Updated: Mar 19, 2020
I have been wanting to blog for years now and feel I must back track a little (two and half years!). I will start with one of my first painting adventures from the summer of 2013, which had a profound impact on me: the Hudson River Fellowship.
First, I should explain what the fellowship is. The Hudson River Fellowship models itself after the traditions of the Hudson River School, a mid-19th century American art movement embodied by a group of landscape painters whose aesthetic vision was influenced by romanticism. The fellowship is a two week intensive drawing and painting adventure. Surrounded by beauty, you spend time receiving practical and technical tutorage while discovering for yourself the more spiritual and personal experience in Landscape painting. You can find more information about the fellowship in the link at the end of the post.
From the many artists around the world who apply, only twenty are selected to partake in the fellowship. It was an honor to be among those selected. I was thrilled to be taking part beside other talented artists, some of whom were already good friends.
After two flights, a train ride and a very long bus ride, I finally arrived in Jackson, New Hampshire. During the course of the fellowship we stayed in ski chalet log cabins in the hills. It was quite an experience to live in community with artists that I had so much in common with. Not only were they artists, but classically trained painters, and we all shared this love of being in nature and creating art from that experience. Many of them were passionate about the earth, caring for the land, eating in a way that protected it, all things I am also passionate about. It was clear to me that these same passions had been born in all of us because we first saw beauty that we wanted to capture and represent, and the more time we spend in amongst that beauty the more respect we have for it.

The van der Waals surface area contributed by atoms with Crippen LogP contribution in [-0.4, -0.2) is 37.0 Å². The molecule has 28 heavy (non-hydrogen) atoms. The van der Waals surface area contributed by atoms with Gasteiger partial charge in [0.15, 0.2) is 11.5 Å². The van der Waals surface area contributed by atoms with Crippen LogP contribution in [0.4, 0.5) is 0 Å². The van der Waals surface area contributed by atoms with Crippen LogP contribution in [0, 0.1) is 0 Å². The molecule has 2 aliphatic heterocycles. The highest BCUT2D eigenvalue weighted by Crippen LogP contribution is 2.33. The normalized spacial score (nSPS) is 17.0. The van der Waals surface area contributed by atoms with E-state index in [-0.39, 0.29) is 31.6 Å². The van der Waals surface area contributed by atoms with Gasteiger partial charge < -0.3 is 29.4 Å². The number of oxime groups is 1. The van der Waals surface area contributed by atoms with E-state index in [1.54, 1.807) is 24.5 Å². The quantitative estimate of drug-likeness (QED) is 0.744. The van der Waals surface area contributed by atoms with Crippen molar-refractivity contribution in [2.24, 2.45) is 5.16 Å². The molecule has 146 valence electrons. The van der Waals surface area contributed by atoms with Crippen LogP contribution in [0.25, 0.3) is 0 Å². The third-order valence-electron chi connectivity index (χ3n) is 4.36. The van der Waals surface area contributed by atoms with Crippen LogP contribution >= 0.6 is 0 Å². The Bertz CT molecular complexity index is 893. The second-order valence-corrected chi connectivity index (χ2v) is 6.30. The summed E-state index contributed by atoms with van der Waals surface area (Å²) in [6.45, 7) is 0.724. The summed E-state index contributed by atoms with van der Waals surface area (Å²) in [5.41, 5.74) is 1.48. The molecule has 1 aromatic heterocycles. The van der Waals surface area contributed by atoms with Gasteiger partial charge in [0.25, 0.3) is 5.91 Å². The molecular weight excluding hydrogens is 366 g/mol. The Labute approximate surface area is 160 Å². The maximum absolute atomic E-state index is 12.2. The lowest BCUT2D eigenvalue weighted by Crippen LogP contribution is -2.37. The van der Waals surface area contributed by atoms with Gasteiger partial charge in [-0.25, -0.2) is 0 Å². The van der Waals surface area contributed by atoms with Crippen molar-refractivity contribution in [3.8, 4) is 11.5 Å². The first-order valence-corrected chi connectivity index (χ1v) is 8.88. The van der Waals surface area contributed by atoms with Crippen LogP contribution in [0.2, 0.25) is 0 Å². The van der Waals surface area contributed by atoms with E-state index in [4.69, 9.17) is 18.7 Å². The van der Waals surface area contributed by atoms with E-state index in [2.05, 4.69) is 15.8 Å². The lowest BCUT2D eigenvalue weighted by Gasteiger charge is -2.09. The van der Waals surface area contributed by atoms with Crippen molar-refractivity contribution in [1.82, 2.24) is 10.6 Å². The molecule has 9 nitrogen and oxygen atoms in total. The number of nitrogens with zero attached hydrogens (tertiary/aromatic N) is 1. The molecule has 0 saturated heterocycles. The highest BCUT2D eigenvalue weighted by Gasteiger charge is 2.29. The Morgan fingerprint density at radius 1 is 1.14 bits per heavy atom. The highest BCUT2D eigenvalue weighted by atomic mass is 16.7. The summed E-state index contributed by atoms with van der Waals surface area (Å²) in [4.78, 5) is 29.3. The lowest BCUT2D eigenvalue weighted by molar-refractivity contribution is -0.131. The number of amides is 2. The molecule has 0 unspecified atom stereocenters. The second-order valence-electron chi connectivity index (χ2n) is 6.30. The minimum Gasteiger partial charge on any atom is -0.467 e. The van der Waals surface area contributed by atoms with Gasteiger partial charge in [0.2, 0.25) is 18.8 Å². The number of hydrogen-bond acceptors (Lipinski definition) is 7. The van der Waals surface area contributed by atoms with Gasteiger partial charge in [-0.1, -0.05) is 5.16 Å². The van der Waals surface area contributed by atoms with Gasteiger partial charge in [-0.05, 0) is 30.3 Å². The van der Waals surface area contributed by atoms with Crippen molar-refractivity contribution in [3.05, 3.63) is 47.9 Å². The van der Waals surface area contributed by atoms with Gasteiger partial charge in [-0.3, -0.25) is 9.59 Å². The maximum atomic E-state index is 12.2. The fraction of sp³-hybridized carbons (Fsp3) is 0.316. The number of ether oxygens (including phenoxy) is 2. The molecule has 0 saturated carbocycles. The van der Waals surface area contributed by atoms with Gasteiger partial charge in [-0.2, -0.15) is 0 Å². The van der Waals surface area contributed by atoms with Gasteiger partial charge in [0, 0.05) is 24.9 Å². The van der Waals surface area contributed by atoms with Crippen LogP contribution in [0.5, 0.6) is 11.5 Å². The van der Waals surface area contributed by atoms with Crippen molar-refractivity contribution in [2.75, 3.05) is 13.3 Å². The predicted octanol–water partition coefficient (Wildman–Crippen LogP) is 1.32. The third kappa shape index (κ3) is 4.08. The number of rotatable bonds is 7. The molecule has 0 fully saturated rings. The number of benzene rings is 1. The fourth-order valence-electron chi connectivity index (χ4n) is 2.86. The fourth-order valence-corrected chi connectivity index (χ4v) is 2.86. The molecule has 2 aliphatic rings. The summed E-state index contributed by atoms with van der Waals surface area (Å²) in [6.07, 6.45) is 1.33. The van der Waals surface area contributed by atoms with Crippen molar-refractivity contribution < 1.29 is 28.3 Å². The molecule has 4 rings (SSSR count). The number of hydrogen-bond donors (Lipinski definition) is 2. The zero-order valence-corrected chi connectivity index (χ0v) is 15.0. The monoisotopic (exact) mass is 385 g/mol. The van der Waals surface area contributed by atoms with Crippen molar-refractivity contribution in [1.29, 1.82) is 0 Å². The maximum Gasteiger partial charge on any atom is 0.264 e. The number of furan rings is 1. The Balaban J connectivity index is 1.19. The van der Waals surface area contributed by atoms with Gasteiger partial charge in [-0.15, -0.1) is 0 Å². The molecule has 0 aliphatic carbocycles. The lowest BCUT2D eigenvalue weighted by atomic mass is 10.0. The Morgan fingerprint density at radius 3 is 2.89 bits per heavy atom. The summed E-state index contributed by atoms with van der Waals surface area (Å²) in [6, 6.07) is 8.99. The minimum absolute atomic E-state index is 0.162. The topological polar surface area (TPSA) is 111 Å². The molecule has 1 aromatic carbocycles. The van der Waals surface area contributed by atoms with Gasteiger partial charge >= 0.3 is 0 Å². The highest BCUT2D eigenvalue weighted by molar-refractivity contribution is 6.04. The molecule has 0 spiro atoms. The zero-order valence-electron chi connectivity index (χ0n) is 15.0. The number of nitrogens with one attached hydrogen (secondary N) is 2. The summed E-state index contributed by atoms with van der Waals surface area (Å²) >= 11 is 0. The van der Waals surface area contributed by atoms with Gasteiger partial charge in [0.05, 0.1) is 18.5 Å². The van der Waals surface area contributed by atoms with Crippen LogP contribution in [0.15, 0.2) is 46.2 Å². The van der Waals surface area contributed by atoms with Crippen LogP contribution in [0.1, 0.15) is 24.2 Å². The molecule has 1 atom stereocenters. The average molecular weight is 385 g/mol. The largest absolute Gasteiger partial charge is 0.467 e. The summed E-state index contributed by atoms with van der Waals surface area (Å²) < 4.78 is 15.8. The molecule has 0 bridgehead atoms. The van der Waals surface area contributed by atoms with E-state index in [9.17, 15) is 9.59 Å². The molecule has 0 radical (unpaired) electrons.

My greatest pleasure in landscape painting is the connection I feel with God, who created it all. Each time I paint I feel like He is inviting me to create with Him; to witness what He has already made, to be inspired and to describe the beauty I see in his creation. My unique style and perspective influences every brush stroke I put down to describe what I am witnessing.
During a tree portrait-painting demo, Thomas Kegler talked about capturing the characteristics of that individual tree, whether it is a young girl dancing in the wind or perhaps a stoic grandfather. Tom encouraged us to see the story that each tree had to share. This idea transformed the way I look at all trees, whether I’m painting them or not. I look for their personalities and what makes them unique and beautiful.
I had many great conversations with Erik Koepel and Lauren Sansaricq, the couple that hosted the fellowship. We spent most evenings deep in conversation at their home. Seeing their art and the way they lived their lives was very inspiring to me. They were the first landscape painters I had the privilege of getting to know personally and it was encouraging to see how they were successful at what they did and were able to pursue their passion in art and music.
In amongst all the painting and drawing, there was still time for us to enjoy the wilderness and explore in other ways. I have many fond memories of running and dancing through forests, swinging from trees, swimming in rivers and hiking through waterfalls.
So many beautiful days filled with adventure. So many hours spent capturing God’s beauty. So many conversations with inspiring people. Partaking in the Hudson River Fellowship was a special experience I shall always remember.